High school senior Maddi Runkles will not be allowed to take part in the June graduation ceremony at Heritage Academy, a small Christian school in Boonsboro, Maryland, because she is pregnant.
The 18-year-old has a 4.0 average, was president of the student council, and has been praised by Students for Life, a Christian anti-abortion organization based in Washington D.C.
Kristan Hawkins, the Students for Life president, told The New York Times: "[Maddi] made the courageous decision to choose life, and she definitely should not be shamed. There has got to be a way to treat a young woman who becomes pregnant in a graceful and loving way."
Hawkins tried and failed to convince the Heritage Academy to change its mind.
Popular VideoThis young teenage singer was shocked when Keith Urban invited her on stage at his concert. A few moments later, he made her wildest dreams come true.
David Hobbs, the administrator at Heritage Academy, said in a written statement that Maddi would earn a diploma, and referred to Maddi's pregnancy as an "an internal issue about which much prayer and discussion has taken place."
The Heritage Academy website often uses the word "virtuous" in discussing the school's goals:
While modeling virtuous conduct and facilitating a comprehensive core curriculum, we emphasize the value of respecting and nurturing the child’s dignity as a person while offering them an atmosphere which reflects honor, kindness, and scholarship ... Our priority is to cultivate an enduring desire to learn and to promote virtuous character.
Brad Wilcox, a sociologist at the University of Virginia who directs the National Marriage Project, explained how the two Christian organizations were at odds:
Popular VideoThis young teenage singer was shocked when Keith Urban invited her on stage at his concert. A few moments later, he made her wildest dreams come true:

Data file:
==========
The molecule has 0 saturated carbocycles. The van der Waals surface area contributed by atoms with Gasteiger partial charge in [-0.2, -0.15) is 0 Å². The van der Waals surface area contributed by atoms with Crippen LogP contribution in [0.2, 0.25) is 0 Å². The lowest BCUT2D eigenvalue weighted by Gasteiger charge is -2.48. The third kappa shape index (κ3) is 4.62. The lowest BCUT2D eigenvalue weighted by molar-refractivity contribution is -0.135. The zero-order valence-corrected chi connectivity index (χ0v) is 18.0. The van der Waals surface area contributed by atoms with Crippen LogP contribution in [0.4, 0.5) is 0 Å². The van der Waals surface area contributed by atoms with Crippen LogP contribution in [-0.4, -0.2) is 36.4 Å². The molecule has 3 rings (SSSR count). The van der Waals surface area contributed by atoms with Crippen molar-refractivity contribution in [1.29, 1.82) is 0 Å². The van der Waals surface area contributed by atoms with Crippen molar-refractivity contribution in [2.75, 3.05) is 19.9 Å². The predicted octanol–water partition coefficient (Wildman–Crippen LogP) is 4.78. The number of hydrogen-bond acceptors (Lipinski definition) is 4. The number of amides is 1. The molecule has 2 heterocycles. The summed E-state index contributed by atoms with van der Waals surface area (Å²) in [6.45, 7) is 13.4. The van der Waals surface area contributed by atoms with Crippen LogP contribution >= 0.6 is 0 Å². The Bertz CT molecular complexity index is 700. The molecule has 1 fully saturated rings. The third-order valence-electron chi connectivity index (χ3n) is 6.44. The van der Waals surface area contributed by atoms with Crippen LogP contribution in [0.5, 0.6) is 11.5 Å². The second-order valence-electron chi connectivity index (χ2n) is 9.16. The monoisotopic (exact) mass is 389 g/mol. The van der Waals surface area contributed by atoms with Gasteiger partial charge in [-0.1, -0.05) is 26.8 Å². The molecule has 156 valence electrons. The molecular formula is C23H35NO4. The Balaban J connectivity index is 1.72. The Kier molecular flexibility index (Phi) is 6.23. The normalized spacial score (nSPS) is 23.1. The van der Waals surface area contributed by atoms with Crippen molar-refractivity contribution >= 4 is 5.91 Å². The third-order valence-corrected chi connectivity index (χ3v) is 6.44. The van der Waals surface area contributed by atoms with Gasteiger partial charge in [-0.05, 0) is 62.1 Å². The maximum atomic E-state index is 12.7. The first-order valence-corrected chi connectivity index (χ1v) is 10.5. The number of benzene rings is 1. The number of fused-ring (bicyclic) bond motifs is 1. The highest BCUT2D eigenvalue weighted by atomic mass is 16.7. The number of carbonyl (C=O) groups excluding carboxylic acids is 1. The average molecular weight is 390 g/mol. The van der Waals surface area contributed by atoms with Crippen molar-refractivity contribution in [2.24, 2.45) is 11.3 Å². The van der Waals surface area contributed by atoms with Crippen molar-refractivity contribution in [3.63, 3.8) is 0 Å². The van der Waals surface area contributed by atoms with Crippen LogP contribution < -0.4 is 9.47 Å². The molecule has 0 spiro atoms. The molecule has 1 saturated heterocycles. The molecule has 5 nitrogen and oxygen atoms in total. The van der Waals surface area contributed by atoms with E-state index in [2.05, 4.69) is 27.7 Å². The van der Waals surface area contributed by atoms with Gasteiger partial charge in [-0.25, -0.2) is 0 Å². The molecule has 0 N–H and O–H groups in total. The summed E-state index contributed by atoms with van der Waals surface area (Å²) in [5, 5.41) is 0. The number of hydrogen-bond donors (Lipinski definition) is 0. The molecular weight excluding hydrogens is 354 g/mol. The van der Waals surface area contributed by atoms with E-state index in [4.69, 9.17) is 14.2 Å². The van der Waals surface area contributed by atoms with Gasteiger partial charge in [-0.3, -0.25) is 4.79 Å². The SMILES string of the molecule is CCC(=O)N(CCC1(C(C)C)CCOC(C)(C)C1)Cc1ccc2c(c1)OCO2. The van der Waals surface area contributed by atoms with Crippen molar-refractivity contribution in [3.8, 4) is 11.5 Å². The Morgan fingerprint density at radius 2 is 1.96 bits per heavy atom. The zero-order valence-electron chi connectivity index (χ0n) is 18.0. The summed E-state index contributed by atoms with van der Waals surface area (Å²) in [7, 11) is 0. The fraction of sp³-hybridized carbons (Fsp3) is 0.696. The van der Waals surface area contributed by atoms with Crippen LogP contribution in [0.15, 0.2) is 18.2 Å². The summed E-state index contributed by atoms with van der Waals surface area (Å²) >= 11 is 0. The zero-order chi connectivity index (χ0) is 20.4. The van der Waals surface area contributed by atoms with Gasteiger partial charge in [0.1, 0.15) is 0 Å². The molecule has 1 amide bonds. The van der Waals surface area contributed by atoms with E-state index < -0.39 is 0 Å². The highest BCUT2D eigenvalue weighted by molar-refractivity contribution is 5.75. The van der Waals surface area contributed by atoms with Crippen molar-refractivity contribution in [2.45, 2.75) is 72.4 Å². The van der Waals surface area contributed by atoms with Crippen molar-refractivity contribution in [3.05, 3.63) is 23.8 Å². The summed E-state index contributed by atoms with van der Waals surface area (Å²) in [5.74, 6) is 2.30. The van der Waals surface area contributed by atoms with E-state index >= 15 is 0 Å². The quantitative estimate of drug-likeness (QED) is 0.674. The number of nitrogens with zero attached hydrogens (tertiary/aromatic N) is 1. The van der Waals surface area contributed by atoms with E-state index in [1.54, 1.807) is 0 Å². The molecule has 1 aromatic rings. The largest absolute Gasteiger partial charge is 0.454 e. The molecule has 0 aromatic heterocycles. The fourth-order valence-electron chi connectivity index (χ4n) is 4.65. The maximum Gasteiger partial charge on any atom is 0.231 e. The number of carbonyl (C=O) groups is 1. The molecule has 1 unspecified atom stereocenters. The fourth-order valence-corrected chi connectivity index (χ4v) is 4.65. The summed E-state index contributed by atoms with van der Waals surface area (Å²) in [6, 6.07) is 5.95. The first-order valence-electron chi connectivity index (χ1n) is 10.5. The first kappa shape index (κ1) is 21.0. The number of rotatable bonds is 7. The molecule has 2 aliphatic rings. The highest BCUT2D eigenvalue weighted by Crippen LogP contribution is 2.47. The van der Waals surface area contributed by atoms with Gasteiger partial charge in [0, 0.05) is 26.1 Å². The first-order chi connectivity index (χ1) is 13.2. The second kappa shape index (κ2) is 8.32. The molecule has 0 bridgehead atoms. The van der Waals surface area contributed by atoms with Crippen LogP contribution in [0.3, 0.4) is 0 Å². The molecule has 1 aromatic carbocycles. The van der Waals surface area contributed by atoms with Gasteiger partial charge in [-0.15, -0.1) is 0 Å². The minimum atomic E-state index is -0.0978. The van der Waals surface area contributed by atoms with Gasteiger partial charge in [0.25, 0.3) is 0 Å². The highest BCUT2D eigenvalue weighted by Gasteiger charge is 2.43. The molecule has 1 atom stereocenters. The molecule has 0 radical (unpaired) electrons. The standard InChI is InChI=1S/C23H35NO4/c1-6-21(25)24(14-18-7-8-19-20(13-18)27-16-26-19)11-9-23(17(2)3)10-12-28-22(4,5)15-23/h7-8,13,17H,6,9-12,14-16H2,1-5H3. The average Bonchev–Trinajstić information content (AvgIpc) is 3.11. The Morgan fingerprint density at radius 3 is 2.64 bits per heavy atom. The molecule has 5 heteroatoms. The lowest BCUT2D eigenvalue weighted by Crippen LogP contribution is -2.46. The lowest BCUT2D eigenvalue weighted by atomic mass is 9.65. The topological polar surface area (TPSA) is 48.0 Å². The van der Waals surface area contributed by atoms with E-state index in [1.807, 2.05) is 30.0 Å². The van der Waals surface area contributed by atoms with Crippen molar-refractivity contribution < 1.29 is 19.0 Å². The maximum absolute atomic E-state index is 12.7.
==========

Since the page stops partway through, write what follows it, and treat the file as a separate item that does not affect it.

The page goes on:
You have these two competing values. On the one hand, the school is seeking to maintain some kind of commitment to what has classically been called chastity -- or today might be called abstinence. At the same time, there’s an expectation in many Christian circles that we are doing all that we can to honor life.
Rick Kempton, chairman of the board of the Association of Christian Schools International, noted other girls might want to get pregnant because Maddi did:
There’s a biblical term that many Christian schools use, and it is the whole idea of grace: What would Jesus do? She’s making the right choice. But you don’t want to create a celebration that makes other young ladies feel like, "Well, that seems like a pretty good option."
Maddi was suspended for two days during deliberations by the school board -- which at the time was headed by her father Scott. Her father ultimately quit his position over how his daughter was treated:
Typically, when somebody breaks a rule, you punish them at the time they break the rule. That way, the punishment is behind them and they’re moving forward with a clean slate. With Maddi, her punishment was set four months out. It’s ruined her senior year.
The National Association of Evangelicals calculated numbers from the National Campaign to Prevent Teen and Unplanned Pregnancy in 2009 and found that 80 percent of young evangelicals had sex before marriage.
According to the Guttmacher Institute, 54 percent of women who have abortions self-identity as Christians.
Jessica Klick, who is the athletic director at Heritage Academy in addition to being a mentor to Maddi, said she had two abortions; she later had two sons with her husband.
The 40-year-old said she felt pressured into ending her pregnancies because she was scared of what her religious parents would think.
"I went into an abortion clinic knowing I shouldn’t, and God was the last thing on my mind," Klick recalled.
Maddi identifies herself as "a practicing born-again Christian," and calls her future baby "a blessing."
Maddi knew she would face punishment "because I did break the school code," but says she was treated worse than students who have been suspended for underage drinking.
Sara Moslener, who teaches philosophy and religion at Central Michigan University, said Maddi's situation sounded "very 'Scarlet Letter' to me."
Maddi suggested the Christian school's reaction would have been tamer if she had an abortion:
Some pro-life people are against the killing of unborn babies, but they won’t speak out in support of the girl who chooses to keep her baby. Honestly, that makes me feel like maybe the abortion would have been better. Then they would have just forgiven me, rather than deal with this visible consequence.
Maddi has been accepted to Bob Jones University, a very strict Christian college in Greenville, South Carolina.